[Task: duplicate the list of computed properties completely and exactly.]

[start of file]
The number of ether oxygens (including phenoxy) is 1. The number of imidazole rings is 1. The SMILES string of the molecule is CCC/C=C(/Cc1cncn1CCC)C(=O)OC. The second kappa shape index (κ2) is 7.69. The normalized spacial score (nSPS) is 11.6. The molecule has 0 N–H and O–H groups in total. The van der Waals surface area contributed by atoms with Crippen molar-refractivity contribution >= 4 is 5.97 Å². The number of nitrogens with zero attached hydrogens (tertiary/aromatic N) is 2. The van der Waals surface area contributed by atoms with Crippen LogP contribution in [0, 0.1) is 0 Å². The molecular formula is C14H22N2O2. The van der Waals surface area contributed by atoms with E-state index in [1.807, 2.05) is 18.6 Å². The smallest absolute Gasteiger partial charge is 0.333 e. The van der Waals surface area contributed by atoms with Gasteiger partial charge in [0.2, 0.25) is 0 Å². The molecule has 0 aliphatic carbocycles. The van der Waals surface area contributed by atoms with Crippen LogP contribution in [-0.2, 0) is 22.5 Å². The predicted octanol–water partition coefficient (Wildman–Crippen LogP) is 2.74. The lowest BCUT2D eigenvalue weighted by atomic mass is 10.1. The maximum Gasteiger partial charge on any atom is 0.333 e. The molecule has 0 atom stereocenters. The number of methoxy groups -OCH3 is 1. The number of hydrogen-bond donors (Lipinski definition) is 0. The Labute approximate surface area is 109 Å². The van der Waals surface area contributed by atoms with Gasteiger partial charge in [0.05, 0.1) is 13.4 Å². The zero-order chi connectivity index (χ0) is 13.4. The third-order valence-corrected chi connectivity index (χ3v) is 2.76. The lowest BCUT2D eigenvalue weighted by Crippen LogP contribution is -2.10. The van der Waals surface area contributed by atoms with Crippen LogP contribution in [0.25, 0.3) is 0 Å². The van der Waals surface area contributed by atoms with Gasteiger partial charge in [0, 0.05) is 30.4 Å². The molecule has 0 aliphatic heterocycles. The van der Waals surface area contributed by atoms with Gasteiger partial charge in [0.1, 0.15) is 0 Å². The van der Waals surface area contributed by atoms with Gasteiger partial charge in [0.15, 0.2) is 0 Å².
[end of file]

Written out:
The number of ether oxygens (including phenoxy) is 1. The number of imidazole rings is 1. The SMILES string of the molecule is CCC/C=C(/Cc1cncn1CCC)C(=O)OC. The second kappa shape index (κ2) is 7.69. The normalized spacial score (nSPS) is 11.6. The molecule has 0 N–H and O–H groups in total. The van der Waals surface area contributed by atoms with Crippen molar-refractivity contribution >= 4 is 5.97 Å². The number of nitrogens with zero attached hydrogens (tertiary/aromatic N) is 2. The van der Waals surface area contributed by atoms with Crippen LogP contribution in [0, 0.1) is 0 Å². The molecular formula is C14H22N2O2. The van der Waals surface area contributed by atoms with E-state index in [1.807, 2.05) is 18.6 Å². The smallest absolute Gasteiger partial charge is 0.333 e. The van der Waals surface area contributed by atoms with Gasteiger partial charge in [0.2, 0.25) is 0 Å². The molecule has 0 aliphatic carbocycles. The van der Waals surface area contributed by atoms with Crippen LogP contribution in [-0.2, 0) is 22.5 Å². The predicted octanol–water partition coefficient (Wildman–Crippen LogP) is 2.74. The lowest BCUT2D eigenvalue weighted by atomic mass is 10.1. The maximum Gasteiger partial charge on any atom is 0.333 e. The molecule has 0 atom stereocenters. The number of methoxy groups -OCH3 is 1. The number of hydrogen-bond donors (Lipinski definition) is 0. The Labute approximate surface area is 109 Å². The van der Waals surface area contributed by atoms with Gasteiger partial charge in [0.05, 0.1) is 13.4 Å². The zero-order chi connectivity index (χ0) is 13.4. The third-order valence-corrected chi connectivity index (χ3v) is 2.76. The lowest BCUT2D eigenvalue weighted by Crippen LogP contribution is -2.10. The van der Waals surface area contributed by atoms with Crippen LogP contribution in [0.25, 0.3) is 0 Å². The van der Waals surface area contributed by atoms with Gasteiger partial charge in [0, 0.05) is 30.4 Å². The molecule has 0 aliphatic heterocycles. The van der Waals surface area contributed by atoms with Gasteiger partial charge in [0.1, 0.15) is 0 Å². The van der Waals surface area contributed by atoms with Gasteiger partial charge in [0.15, 0.2) is 0 Å².